Skip to main content
Lasque Tiarc

Broadway’s new “Cabaret” tries to be a weird, dystopian party

Vaseline 2 months ago

NEW YORK — “Mamma Mia! The Party”, which you can see in London, is one thing. John Kander, Fred Ebb and Joe Masteroff’s masterpiece, especially as anchored on Broadway in a searing and unforgettable 1998 revival starring Natasha Richardson and Alan Cumming, is a different story altogether. ‘Cabaret’ is not an expensive bacchanal; it’s Broadway’s greatest cautionary tale about the dangers of letting one party surrender to a fascist takeover.

So go ahead and convince a crowd to arrive an hour early so they can have Moët & Chandon and $29 cocktails at multiple new bars, lead them down an alley and lower the lights so they don’t have an idea where they are in the maze. of an unrecognizable August Wilson Theater. Invite them on stage to dance with the Nazi sympathizers of the Kit Kat Club. And then go ahead and do ‘Cabaret’, with lots of people half soaked or ready for a nap.

Some people who should have known better have let the so-called interactive craze go to their heads. ‘Cabaret at the Kit Kat Club?’ As if that great title needed five more words.

None of this would arguably matter if the production within this naked attempt to provide a value-added experience to increase sales was worth watching. Unfortunately, outside of Bebe Neuwirth and Steven Skybell’s Fraulein Schneider and Herr Shultz, that’s not the case.

Here you have one of the sexiest shows ever written, strangely afraid of eroticism because it’s about actual vulnerability.

Instead of a silky-smooth seduction ready to pounce on an unsuspecting audience, this dystopian production runs straight into a fatal flaw: if the Kit Kat Club were wiped out, wasted and so far removed from everyday Berlin, none of them would the Nazis go. But they did. We keep an eye on them.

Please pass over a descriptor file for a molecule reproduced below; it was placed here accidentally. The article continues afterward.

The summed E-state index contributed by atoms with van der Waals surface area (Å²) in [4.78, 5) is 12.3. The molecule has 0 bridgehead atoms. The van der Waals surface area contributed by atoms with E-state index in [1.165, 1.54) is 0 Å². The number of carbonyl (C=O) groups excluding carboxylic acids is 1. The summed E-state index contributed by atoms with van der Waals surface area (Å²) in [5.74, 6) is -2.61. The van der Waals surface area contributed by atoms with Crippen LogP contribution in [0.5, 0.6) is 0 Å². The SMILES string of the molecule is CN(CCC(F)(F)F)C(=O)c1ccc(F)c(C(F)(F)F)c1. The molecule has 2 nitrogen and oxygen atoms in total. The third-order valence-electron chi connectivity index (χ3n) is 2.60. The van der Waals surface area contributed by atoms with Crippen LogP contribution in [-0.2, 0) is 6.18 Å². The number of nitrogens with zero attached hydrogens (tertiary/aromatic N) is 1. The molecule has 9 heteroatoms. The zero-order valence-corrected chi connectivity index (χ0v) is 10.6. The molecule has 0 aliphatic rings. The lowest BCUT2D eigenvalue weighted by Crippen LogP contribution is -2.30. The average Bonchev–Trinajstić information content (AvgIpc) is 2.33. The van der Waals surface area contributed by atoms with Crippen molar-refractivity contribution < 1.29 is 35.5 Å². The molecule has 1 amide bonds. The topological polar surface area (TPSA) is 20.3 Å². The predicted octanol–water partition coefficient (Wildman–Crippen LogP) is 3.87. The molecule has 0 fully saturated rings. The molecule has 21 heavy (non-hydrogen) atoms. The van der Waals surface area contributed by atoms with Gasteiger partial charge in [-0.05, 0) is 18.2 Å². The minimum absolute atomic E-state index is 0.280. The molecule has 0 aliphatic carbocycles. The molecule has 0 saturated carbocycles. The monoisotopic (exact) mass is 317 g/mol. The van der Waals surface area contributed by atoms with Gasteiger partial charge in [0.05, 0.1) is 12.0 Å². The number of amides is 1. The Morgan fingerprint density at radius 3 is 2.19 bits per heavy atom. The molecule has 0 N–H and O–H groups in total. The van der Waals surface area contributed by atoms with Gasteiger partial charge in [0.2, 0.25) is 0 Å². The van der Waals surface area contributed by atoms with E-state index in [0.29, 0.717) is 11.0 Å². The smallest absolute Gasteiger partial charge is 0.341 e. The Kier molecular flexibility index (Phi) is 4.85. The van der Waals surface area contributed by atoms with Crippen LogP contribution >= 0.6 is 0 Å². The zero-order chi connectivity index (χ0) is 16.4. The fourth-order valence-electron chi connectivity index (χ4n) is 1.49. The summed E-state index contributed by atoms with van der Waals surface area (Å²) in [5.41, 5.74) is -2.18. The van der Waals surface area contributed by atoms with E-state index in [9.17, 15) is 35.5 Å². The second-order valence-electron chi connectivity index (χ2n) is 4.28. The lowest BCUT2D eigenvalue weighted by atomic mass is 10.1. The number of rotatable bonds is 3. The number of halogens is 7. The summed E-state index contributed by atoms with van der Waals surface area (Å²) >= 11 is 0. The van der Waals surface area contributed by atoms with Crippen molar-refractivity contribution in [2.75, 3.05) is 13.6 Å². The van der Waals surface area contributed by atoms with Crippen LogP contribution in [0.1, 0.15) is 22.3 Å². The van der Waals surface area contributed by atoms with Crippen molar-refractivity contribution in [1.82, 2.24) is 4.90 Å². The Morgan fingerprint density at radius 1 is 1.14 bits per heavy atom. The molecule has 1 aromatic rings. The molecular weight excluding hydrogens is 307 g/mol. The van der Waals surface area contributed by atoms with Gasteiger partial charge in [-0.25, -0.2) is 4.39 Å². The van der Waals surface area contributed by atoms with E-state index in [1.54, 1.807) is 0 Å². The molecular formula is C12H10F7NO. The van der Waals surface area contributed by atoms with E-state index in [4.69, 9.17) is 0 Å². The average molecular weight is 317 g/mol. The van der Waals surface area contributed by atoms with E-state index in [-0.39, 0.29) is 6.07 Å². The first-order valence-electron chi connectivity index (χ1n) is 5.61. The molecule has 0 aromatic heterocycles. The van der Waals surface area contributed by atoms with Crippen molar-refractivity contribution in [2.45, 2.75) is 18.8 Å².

Eddie Redmayne, the presenter of this hapless bastard and an actor of enormous talent, comes across here as a creepy human jack-in-the-box, emerging from the floor and twisting his body and voice into all kinds of bizarre contours, but never really being able to say “good evening” like a recognizable guy. One wanted to shout from the seats: just say those lines, Eddie, they’re really good as they are, without all those extras.

Gayle Rankin is as dystopian a Sally Bowles as you’ve ever seen, but where the greats in this role, like Richardson or Liza Minnelli, were all about the tensions inherent in this posh girl from Mayfair, Rankin does just one, screeching , messy… thing on. You understand what she’s doing in the first few seconds and it never changes as events certainly dictate. She is certainly very dedicated, but there is no palpable moment of sweetness, friendliness, nervousness or other qualities that certainly explain why Sally became the star attraction of this club, especially since there is nothing at all attractive about this vocal performance.

The character Clifford Bradshaw would be yet another bundle of contradictions: seemingly a dull and disinterested writer, but with an emerging inner life, both sensual and political. Here Ato Blankson-Wood is so bland he looks like Mr. Cellophane from another musical. Only Neuwirth and Skybell understand their roles; they are very beautiful and offer the only moments of honesty and emotional involvement.

You can look at all this differently. But I have to say that it offends me to sell a dinner “upgrade” to the “Pineapple Room”. That fruit is what Herr Schultz offers his lover before he is shipped off to a concentration camp, the show strongly implies, since he is already in the Nazis’ crosshairs. In this show, fruit is a symbol of generosity and love in a world full of horrors. It is not a taste of an expensive cocktail, nor a high-end status symbol. How dirty.

At the August Wilson Theater, 245 W. 52nd St., New York;

Chris Jones is a Tribune critic.

[email protected]